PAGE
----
Molly Ivins

Molly Ivins

A Rebel Life

Book - 2009
Average Rating:
Rate this:
Draws on interviews with family, friends, and colleagues, as well as her personal papers, to reveal the life of the political commentator and best-selling author, whose public persona masked a compelling personal history.
Publisher: New York : PublicAffairs, 2009
Edition: 1st ed
ISBN: 9781586487171
Branch Call Number: B IVINS
Characteristics: xv, 335 p., [8] p. of plates : ill. ; 25 cm
Additional Contributors: Smith, W. Michael


From the critics

Community Activity


Add a Comment

Jul 04, 2011

Molly Ivins was a pistol. She was smart, sassy, and captivating. Her political writings were treasured by liberals around the country. I appreciate that the authors felt she deserved a biography but, sadly, this biography fails to be as interesting as she was.
The first 50+ pages are tedious, full of detail after detail about her parents. The book then segues into a discussion of a man alleged to be Molly Ivins' great love a rich, rapacious, Ayn Rand-adoring, Republican. Friends assumed they were soul mates who would eventually marry but he died in a motorcycle accident. I don't think the book adequately explained how Molly Ivins metamorphosed from an Ayn Rand type to the wild & wonderful progressive she became. The authors seem to think she did it just to rebel against her father. I'd like to think that she learned liberalism from life and from reading (she was a serious bibliophile).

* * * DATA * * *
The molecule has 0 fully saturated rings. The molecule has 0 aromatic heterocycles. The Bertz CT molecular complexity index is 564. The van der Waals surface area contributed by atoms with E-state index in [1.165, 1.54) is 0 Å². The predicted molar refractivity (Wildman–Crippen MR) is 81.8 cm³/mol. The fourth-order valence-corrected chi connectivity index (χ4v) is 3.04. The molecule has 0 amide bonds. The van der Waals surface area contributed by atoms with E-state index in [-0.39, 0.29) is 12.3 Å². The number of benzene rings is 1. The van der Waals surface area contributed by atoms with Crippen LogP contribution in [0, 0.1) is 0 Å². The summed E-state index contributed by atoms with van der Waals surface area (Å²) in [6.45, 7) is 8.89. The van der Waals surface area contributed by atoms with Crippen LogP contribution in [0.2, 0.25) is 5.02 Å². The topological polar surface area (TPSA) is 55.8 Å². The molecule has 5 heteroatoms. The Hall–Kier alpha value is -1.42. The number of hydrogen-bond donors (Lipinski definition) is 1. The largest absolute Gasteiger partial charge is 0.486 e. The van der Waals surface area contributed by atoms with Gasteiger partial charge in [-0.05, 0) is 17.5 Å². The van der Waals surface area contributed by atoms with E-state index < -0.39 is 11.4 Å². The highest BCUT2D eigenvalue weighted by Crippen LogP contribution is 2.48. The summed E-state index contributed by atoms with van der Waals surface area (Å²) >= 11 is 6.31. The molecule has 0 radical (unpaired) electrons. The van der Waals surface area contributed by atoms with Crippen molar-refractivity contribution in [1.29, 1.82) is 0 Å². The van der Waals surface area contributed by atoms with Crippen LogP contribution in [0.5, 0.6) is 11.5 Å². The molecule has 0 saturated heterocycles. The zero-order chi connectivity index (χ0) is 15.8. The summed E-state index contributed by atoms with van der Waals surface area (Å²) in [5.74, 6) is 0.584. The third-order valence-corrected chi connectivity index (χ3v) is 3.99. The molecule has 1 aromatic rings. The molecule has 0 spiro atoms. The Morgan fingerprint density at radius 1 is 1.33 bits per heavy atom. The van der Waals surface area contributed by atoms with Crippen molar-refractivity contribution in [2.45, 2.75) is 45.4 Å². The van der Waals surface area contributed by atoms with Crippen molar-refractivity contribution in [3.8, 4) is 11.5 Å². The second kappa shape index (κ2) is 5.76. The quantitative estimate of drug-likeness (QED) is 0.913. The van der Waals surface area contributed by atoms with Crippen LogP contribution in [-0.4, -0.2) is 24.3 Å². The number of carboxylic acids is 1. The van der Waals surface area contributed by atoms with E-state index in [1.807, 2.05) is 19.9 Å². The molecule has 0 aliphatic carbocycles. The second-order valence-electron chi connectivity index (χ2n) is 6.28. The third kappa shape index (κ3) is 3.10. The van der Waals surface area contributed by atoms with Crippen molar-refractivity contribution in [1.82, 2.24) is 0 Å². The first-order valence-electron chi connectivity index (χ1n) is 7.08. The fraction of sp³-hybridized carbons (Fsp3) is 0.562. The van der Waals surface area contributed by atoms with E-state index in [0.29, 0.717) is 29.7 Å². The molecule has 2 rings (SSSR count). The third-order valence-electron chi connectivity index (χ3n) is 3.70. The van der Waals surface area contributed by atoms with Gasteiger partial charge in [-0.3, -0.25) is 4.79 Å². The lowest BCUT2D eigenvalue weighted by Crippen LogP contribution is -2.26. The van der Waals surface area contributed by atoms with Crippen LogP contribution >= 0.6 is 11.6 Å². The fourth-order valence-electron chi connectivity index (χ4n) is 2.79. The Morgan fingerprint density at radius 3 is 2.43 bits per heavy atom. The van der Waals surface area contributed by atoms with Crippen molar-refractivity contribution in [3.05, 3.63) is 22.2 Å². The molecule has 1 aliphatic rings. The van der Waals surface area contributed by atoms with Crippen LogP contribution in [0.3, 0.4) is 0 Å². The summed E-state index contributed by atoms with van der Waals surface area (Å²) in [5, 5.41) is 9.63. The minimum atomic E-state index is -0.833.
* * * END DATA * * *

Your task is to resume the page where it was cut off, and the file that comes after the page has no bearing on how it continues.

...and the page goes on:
I confess I was surprised (and yes, disappointed) to learn that when Molly Ivins was feeling low, she read murder mysteries and romance novels. Arrgh; I would've preferred not to know.
The authors insist on adding irrelevant details. Why would readers care that her 20th birthday was the day after the movie “Mary Poppins� was released? The very last sentence of the book, referring to the day she died, illustrates this irritating tendency: “It was the anniversary date of Congress passing an amendment to the US Constitution to abolish slavery.� Although she had periodically written and spoken about racism, it was not her major theme by any means so why is the last sentence of the book about this esoteric coincidence regarding the date of her death?
You'd be better off re-reading her own books if you want to spend time with Molly Ivins. Don't waste your time on this book.


Add Age Suitability

There are no ages for this title yet.


Add a Summary

There are no summaries for this title yet.


Add Notices

There are no notices for this title yet.


Add a Quote

There are no quotes for this title yet.

Explore Further

Browse by Call Number


Subject Headings


Find it at ELPL

To Top